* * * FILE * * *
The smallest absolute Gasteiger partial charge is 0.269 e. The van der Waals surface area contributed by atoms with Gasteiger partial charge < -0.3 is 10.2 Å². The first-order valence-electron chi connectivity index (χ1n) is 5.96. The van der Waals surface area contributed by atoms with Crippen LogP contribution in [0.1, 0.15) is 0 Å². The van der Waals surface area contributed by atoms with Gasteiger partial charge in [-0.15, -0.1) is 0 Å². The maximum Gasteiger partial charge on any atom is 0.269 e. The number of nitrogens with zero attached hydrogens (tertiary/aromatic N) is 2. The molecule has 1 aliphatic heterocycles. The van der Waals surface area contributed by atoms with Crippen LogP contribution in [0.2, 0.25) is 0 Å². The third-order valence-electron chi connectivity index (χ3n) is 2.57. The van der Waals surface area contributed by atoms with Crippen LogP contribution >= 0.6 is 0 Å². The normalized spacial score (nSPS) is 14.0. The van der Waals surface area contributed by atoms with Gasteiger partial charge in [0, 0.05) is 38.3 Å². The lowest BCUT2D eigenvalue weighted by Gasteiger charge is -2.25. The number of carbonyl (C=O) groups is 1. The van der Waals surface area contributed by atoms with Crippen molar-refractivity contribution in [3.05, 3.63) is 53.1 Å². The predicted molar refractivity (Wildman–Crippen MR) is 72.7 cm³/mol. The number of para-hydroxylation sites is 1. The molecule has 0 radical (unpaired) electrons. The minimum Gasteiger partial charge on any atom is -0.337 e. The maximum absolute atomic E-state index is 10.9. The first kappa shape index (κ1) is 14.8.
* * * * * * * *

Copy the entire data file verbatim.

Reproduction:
The smallest absolute Gasteiger partial charge is 0.269 e. The van der Waals surface area contributed by atoms with Gasteiger partial charge < -0.3 is 10.2 Å². The first-order valence-electron chi connectivity index (χ1n) is 5.96. The van der Waals surface area contributed by atoms with Crippen LogP contribution in [0.1, 0.15) is 0 Å². The van der Waals surface area contributed by atoms with Gasteiger partial charge in [-0.15, -0.1) is 0 Å². The maximum Gasteiger partial charge on any atom is 0.269 e. The number of nitrogens with zero attached hydrogens (tertiary/aromatic N) is 2. The molecule has 1 aliphatic heterocycles. The van der Waals surface area contributed by atoms with Crippen LogP contribution in [0.2, 0.25) is 0 Å². The third-order valence-electron chi connectivity index (χ3n) is 2.57. The van der Waals surface area contributed by atoms with Crippen LogP contribution >= 0.6 is 0 Å². The normalized spacial score (nSPS) is 14.0. The van der Waals surface area contributed by atoms with Gasteiger partial charge in [0, 0.05) is 38.3 Å². The lowest BCUT2D eigenvalue weighted by Gasteiger charge is -2.25. The number of carbonyl (C=O) groups is 1. The van der Waals surface area contributed by atoms with Crippen molar-refractivity contribution in [3.05, 3.63) is 53.1 Å². The predicted molar refractivity (Wildman–Crippen MR) is 72.7 cm³/mol. The number of para-hydroxylation sites is 1. The molecule has 0 radical (unpaired) electrons. The minimum Gasteiger partial charge on any atom is -0.337 e. The maximum absolute atomic E-state index is 10.9. The first kappa shape index (κ1) is 14.8.